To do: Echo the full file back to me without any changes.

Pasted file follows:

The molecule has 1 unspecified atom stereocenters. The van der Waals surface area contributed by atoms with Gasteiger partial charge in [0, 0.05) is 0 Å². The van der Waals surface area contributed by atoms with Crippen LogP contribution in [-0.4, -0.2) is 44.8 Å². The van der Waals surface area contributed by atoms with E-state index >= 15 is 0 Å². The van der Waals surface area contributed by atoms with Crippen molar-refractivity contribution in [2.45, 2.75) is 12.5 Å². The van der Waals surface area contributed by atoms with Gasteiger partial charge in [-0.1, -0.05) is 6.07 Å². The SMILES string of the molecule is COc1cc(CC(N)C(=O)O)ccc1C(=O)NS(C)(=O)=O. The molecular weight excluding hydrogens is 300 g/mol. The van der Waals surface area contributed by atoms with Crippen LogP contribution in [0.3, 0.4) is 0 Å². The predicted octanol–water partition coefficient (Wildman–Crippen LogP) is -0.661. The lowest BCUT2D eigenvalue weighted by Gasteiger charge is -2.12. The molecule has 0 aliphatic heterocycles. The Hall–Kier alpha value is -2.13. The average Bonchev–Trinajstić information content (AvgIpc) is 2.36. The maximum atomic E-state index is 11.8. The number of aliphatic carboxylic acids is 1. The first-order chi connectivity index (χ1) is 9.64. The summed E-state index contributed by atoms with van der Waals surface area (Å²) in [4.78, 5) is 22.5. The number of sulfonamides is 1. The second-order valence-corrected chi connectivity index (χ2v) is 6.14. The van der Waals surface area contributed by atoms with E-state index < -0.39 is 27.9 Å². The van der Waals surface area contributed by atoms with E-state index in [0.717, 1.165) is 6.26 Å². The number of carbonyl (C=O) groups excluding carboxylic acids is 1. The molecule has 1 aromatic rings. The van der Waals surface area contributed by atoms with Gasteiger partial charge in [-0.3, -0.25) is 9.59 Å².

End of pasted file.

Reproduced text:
The molecule has 1 unspecified atom stereocenters. The van der Waals surface area contributed by atoms with Gasteiger partial charge in [0, 0.05) is 0 Å². The van der Waals surface area contributed by atoms with Crippen LogP contribution in [-0.4, -0.2) is 44.8 Å². The van der Waals surface area contributed by atoms with E-state index >= 15 is 0 Å². The van der Waals surface area contributed by atoms with Crippen molar-refractivity contribution in [2.45, 2.75) is 12.5 Å². The van der Waals surface area contributed by atoms with Gasteiger partial charge in [-0.1, -0.05) is 6.07 Å². The SMILES string of the molecule is COc1cc(CC(N)C(=O)O)ccc1C(=O)NS(C)(=O)=O. The molecular weight excluding hydrogens is 300 g/mol. The van der Waals surface area contributed by atoms with Crippen LogP contribution in [0.3, 0.4) is 0 Å². The predicted octanol–water partition coefficient (Wildman–Crippen LogP) is -0.661. The lowest BCUT2D eigenvalue weighted by Gasteiger charge is -2.12. The molecule has 0 aliphatic heterocycles. The Hall–Kier alpha value is -2.13. The average Bonchev–Trinajstić information content (AvgIpc) is 2.36. The maximum atomic E-state index is 11.8. The number of aliphatic carboxylic acids is 1. The first-order chi connectivity index (χ1) is 9.64. The summed E-state index contributed by atoms with van der Waals surface area (Å²) in [4.78, 5) is 22.5. The number of sulfonamides is 1. The second-order valence-corrected chi connectivity index (χ2v) is 6.14. The van der Waals surface area contributed by atoms with E-state index < -0.39 is 27.9 Å². The van der Waals surface area contributed by atoms with E-state index in [0.717, 1.165) is 6.26 Å². The number of carbonyl (C=O) groups excluding carboxylic acids is 1. The molecule has 1 aromatic rings. The van der Waals surface area contributed by atoms with Gasteiger partial charge in [-0.3, -0.25) is 9.59 Å².